people watch what he says, but they never listen. they do not give him the freedom of opinion, even for the many times he was wrong, no one respects what he says. and on pinnochio story, the then relatively unproblematic kanye shrieks and riffs about his plight and not wanting to be a persona on tv, but no one listens, because of course, most people think rich people could never have depressive thoughts and manic episodes of their own.
and i've seen people who've literally told me "why would a billionaire be depressed", like dude, it's no joke, they say money can't buy happiness for a reason.
and that's the beauty of pinnochio story. of course, its lyrical highs aren't matched all across the board of the record, but it's hard to throw shade on an album that ends on such a high note. eight oh eights ends better than any kanye album to date, maybe with the exception of kids see ghosts, which is a similar account of troubled mental health.
"Do you really have the stamina?
For everybody that sees you that say: "where's my camera?"
For everybody that sees you to say: "sign an autograph"
For everybody that sees you cryin' that say you oughta laugh
You oughta laugh
I just wanna be a real boy
Pinocchio's story goes
I just wanna be a real boy
Pinocchio's story goes
And there is no Gepetto to guide me
No one right beside me
The only one was behind me
I can't find her no more, I can't call her no more
The only one that comes out on the tour and stays
Back when I was livin' at home and this was all a big dream
And the fame will be get got
And the day I moved to L.A., maybe that was all my fault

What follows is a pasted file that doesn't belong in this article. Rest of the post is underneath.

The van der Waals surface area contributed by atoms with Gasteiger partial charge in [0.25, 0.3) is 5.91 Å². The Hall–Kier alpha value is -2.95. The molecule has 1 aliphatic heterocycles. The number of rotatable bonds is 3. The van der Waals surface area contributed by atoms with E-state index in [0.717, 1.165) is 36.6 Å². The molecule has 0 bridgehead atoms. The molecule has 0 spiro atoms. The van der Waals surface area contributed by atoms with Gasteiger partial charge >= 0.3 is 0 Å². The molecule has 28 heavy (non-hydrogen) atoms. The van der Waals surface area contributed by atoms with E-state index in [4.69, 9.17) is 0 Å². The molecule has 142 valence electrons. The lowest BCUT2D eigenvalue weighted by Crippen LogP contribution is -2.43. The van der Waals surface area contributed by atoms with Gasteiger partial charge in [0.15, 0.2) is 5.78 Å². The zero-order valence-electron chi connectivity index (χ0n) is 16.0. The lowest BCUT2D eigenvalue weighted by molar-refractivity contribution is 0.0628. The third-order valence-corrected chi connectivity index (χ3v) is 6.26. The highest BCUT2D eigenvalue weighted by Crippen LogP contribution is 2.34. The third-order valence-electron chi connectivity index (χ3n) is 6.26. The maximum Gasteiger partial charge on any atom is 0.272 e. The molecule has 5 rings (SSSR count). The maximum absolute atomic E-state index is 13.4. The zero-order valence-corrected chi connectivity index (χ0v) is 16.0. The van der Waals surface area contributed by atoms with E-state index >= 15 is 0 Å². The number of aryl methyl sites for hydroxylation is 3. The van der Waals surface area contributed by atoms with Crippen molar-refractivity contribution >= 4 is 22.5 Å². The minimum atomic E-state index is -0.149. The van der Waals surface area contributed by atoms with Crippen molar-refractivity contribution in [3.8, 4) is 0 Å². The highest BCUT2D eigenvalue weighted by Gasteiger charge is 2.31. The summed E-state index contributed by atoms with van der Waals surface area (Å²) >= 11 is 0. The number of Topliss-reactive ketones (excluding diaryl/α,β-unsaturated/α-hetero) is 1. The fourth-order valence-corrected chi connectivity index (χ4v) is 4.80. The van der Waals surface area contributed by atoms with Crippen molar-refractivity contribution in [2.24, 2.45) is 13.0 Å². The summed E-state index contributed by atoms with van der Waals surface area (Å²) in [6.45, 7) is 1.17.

All my fault to be a real boy, chasin' the American dream
Chasin' everything we seen up on the TV screen"
the heartbreak is very much present, if not expressed good enough. but of course, eight oh eights and heartbreaks was definitive for its time, so irrespective of your perception of it musically, it probably inspired a song you listened to as of late. the latest example being the live rendition of a brockhampton leak, performed at the chapel, namely "Texas Watchin Me"
kevin abstract emulates this kanye era quite well in his verse.
he goes: "I'm just a man"
like everything on here, that line's powerful in it's minimalism and with the context given on the rest of the verse and album, it showcases an array of problems a "modern-day rockstar" can face, including a dissatisfaction with fame and the very "flashing lights" kanye once enjoyed on graduation but despises on eight oh eights.
They asked for what they wanted, but they got it in abundance. And they want to "run away" from what they have become today. They want to be real people. Not puppets on strings. A linear trajectory upwards that starts off promising but leaves you floating in space.
now to relieve your mood look at these